Everything is hazy. I am disoriented and confused. It is difficult to see anything clearly. I try to see, to stand, and balance myself. I see myself standing inside Ammi’s open grave, staring at the unknown graves of my ancestors from underground. The silhouette of Peepal trees and the army of insects in all those broken graves make me cringe. There are glasses scattered around the graveyard and many jars. All are empty, many are broken. I feel an electric current run through my head. A sharp pain that is followed by a shock on the back of the head, above neck, after a hard blow— when the entire body goes in a shock of the blow. These electric currents feel excruciating at times. My nerves throb and I see various colors in front of me like colorful tresses, transparent yet colorful, like oil on water. The evenings in the graveyards are nostalgic. Every time somebody dies, you get the same feeling, the feeling of Deja-Vu, no matter how old you become, everything looks the same, especially when the graveyard belongs to your ancestors and you know that is the resting place of everybody in your family. I run my eyes around the people and think— ‘who’s next?’ and I am sure that the people who weep a lot, especially the older folks knew that they might be the next. Usually, that is a funny sight.
The evening is silent. I stand in front of three nameless broken graves of my ancestors dated somewhere in the mid-1800s. There were no names but years in Urdu, Arabic and Persian according to the Islamic calendars. I could not get the correct years. I see a small bottle that looked like a bottle of tonic lying around. I pick it up. Inside, I see a bunch of hair and nails. It takes me back to my childhood when we were little children. I, along with my sister and my cousin, used to play in the garden at Ammi’s under countless trees. Once we were playing treasure-hunters and were digging the earth with a hope to find a hidden treasure of our ancestors. We found a small glass bottle. Ammi had said that we should immediately bury it as it contains the remains of the Djinn. Murshad Pasha Sahabs always held Djinns in similar looking bottles. Murshads knew where the ancestors had hidden the family treasures. Dadi, my paternal grandmother, also had told us the tales of her childhood, back in the 1930s that they had kept gold coins inside the walls but the Djinns move everything with time. We shared a 400-year-old graveyard’s wall at Dadi’s place. When she died, I was high on drugs. I don’t even remember her death or funeral. Ma always told me to believe in Allah and afterlife. There is always afterlife, they say. Once a person dies, Farishtay (Angels) come and start questioning your deeds on earth. The life, they say, is an exam. Ammi used to say, ye dunya faani hai (this world is mortal). Ma said people who passed Allah’s Azmaish (test) on earth would see the beauty of Jannat (Paradise). When a person dies, they say, after forty steps, the dead can hear the footsteps of the people who have buried the dead body. Immediately, there will be questioning— ‘what have you done with your life on earth? What have you spent your life on? Where did you spend your youth and in what?’ And so on. They say, afterlife is eternal and body is mortal but soul is immortal. I have always wondered about death and dying.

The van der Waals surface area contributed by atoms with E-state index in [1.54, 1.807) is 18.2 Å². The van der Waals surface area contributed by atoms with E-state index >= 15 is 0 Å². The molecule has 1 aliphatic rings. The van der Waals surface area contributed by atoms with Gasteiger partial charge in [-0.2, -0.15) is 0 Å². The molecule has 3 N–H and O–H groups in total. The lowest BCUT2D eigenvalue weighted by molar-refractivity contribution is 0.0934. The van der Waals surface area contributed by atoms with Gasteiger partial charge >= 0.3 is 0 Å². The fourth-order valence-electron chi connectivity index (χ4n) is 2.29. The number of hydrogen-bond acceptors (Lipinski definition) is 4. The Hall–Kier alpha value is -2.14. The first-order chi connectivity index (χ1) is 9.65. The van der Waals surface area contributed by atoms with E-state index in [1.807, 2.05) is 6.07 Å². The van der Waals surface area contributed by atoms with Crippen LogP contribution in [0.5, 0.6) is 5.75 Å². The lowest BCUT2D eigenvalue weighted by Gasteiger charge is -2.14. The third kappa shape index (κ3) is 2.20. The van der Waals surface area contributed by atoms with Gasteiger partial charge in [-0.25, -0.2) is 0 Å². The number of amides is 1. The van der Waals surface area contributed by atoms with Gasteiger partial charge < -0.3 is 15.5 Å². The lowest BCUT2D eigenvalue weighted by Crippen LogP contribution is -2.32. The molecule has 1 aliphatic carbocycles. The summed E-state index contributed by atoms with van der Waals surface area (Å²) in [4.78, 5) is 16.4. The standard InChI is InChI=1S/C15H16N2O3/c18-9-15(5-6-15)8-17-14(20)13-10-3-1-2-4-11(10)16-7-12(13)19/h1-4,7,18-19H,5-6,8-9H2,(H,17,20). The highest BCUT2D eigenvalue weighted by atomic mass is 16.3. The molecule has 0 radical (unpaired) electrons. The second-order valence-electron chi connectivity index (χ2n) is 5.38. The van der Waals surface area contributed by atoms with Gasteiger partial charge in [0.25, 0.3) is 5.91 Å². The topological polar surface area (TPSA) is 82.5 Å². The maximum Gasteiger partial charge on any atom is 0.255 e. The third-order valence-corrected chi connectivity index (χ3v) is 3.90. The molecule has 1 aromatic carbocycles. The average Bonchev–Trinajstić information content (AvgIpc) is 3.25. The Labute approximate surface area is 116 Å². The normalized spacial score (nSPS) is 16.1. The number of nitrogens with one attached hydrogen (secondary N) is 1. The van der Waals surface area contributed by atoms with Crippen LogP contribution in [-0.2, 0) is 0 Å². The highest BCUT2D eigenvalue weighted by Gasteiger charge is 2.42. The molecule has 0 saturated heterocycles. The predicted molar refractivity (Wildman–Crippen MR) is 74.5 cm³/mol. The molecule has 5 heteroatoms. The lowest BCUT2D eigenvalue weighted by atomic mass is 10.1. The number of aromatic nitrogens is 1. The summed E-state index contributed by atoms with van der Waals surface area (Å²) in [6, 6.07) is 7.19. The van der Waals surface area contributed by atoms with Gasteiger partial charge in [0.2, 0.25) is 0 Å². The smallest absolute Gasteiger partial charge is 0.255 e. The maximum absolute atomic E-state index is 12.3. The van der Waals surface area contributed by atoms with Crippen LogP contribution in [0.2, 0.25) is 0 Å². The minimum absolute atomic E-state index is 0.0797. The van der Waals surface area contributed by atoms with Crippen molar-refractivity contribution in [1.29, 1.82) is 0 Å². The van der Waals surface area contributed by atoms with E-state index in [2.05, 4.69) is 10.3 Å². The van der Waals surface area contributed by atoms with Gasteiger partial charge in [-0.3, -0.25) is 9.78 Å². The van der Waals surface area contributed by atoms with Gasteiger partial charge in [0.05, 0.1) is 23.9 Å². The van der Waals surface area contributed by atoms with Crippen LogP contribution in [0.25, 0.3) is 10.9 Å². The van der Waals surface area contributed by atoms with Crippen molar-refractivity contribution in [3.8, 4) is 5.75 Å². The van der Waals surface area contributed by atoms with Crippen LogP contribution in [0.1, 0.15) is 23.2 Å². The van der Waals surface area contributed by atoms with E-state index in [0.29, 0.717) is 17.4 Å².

I stare at the shadows on the wall. The candle’s flame dances with the smoke of my cigarette. The candlelight reminds me of the night when they brought Ammi’s dead body at around 11 PM. There were only two people and me near her corpse sprawled in the middle of the living room. I sat opposite her corpse, staring at her face full of wrinkles. There was no electricity. There was a lantern. It burned dreamily beside Ammi’s lifeless body. On many occasions, I felt her head move and eyes open and lips move. Her dark circles shone immensely under the glitter of the lantern. She got up and started yelling at the top of her voice. Her hair all haywire. She was accompanied by things in white whose faces were ash white and hair jet black and open. They all yelled together in hoarse voices. Their eye-lids were missing. I sat still watching all the drama of the dead, clutching the pen that I was holding tight. Ammi lay still. Dead. Everything was silent. The silence of evening turned into the mourning of the lantern’s light. I thought even the lantern did not want to burn around the corpse. She was cold. Cold as ice. It was December.
I turn and see Olympia Café in South Bombay. I am tangled in senses. My senses are tangled. Bombay is too busy. Nobody has time for your funeral. You have your shadows. You are lonely even in the crowd. I have my own company, I roam alone. I don’t like anybody’s company. Nobody is on my level. I wander like a maniac. I have memory issues. Whatever I know today is written in my journals. Do I need my journals all the time? Am I dependent? Am I only depending on one aspect or many? I have no clue. I feel like a blank book that I hold and stare at all the time.